- Senior commander of al-Nusra killed fighting south of the city of Aleppo
- Images of his lifeless body, containing a bloody head wound, shared online
- Death is considered a serious blow to organisation’s operations
- Abu Sulaiman al-Masri had previously fought in Gaza and had been sentenced to death in his native Egypt
One of al Qaeda’s senior commanders in Syria has been killed in a gun battle with Syrian Arab Army forces in Aleppo.
The al-Nusra Front, the Sunni Islamic jihadist militia fighting against Syrian Government forces in the civil war, confirmed Sheikh Abu Sulaiman al-Masri’s death this morning.
Images of his body, containing a bloody head wound, have been shared online with early reports suggesting he died fighting Assad forces.
al-Masri’s real name is believed to be Mahmud Maghwari, an Egyptian national, who had previously been sentenced to death in his homeland for fighting with Hamas in Gaza.
He was killed while commanding troops in Aleppo during a battle against Kurdish forces.
The experienced jihadi had previously had to have his thumb and several fingers amputated after they were badly damaged during in a battle.
The senior commander’s death is considered a serious blow to the terror group’s operations in the war torn Middle Eastern country.
Al-Nusra front (also known as Jabhat al-Nusra) has recently fought as part of an alliance known as the Jaish al-Fath, allowing the group to lead the capture of the north western city of Idlib.
Fighting alongside other Islamist groups like Ahrar al-Sham, Jaish al-Fath now hold significant territory in the province of Idlib, although Russian air strikes have targeted their forces in recent weeks.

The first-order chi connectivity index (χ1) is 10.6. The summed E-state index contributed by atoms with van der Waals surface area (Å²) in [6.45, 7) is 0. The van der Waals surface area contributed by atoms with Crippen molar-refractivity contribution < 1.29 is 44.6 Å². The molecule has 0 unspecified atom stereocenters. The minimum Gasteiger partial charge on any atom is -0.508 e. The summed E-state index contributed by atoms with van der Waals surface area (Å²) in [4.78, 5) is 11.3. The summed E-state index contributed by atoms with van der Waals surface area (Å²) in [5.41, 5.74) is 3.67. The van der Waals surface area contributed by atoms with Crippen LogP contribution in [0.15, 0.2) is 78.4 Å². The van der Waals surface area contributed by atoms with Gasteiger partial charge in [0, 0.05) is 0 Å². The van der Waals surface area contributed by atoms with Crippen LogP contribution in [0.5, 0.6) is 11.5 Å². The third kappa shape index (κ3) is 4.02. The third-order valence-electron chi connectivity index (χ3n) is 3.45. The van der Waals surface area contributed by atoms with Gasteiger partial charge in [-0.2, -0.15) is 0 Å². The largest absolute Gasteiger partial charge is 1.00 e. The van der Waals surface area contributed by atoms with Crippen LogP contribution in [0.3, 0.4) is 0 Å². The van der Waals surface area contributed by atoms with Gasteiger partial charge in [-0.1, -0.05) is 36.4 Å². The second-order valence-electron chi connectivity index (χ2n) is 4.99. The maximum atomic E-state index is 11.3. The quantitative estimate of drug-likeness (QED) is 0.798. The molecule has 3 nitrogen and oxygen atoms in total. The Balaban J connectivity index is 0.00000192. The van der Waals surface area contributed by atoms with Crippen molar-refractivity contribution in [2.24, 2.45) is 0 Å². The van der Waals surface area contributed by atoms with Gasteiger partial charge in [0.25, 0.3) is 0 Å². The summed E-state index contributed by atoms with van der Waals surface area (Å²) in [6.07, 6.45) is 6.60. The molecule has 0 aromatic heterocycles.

al-Nusra front first announced its existence four years ago, saying it was behind many of the suicide bombings that rocked Syria when civil war broke out in March 2011.
Led by Abu Mohammed al-Joulani, the al-Qaeda affiliated group has developed a reputation for discipline and honesty, according to local reports, which helped it gain a key roles in rebel-held areas in Aleppo when the uprising first began.
Photographs of Sheikh Abu Sulaiman Al Masri show him posing with children no older then ten holding handguns.
News of his death comes as Syrian troops backed by Russian air strikes battle Islamic State group fighters in a bid to restore a key supply line to the capital.
At least 28 IS fighters and 21 troops and militia have been killed in the battle for the road that leads to the government-held sector of the city, the Syrian Observatory for Human Rights said.
The jihadists’ cutting of the highway from the rest of government-held territory on Friday dealt another blow to the regime, which has launched multiple ground offensives since Russia began an air campaign on September 30.
Aleppo was Syria’s pre-war economic hub but it has been ravaged by fighting since mid-2012 and is divided between government control in the west and rebel control in the east.
The surrounding countryside is controlled by a patchwork of armed groups, including Islamist and moderate rebels as well as IS and its jihadist rival, Al-Qaeda affiliate Al-Nusra Front.
With the support of Russian air strikes, the army has recaptured territory south of the city in recent days and is seeking to break an IS siege of the Kweyris airbase to its east.
The clashes to the south of the city have killed at least 16 rebels since Friday, the Observatory said.
The army has also been on the attack in Hama and Homs provinces further south.
Twelve rebels and 14 troops and pro-government militia were killed in the fighting in Hama province, the Observatory said.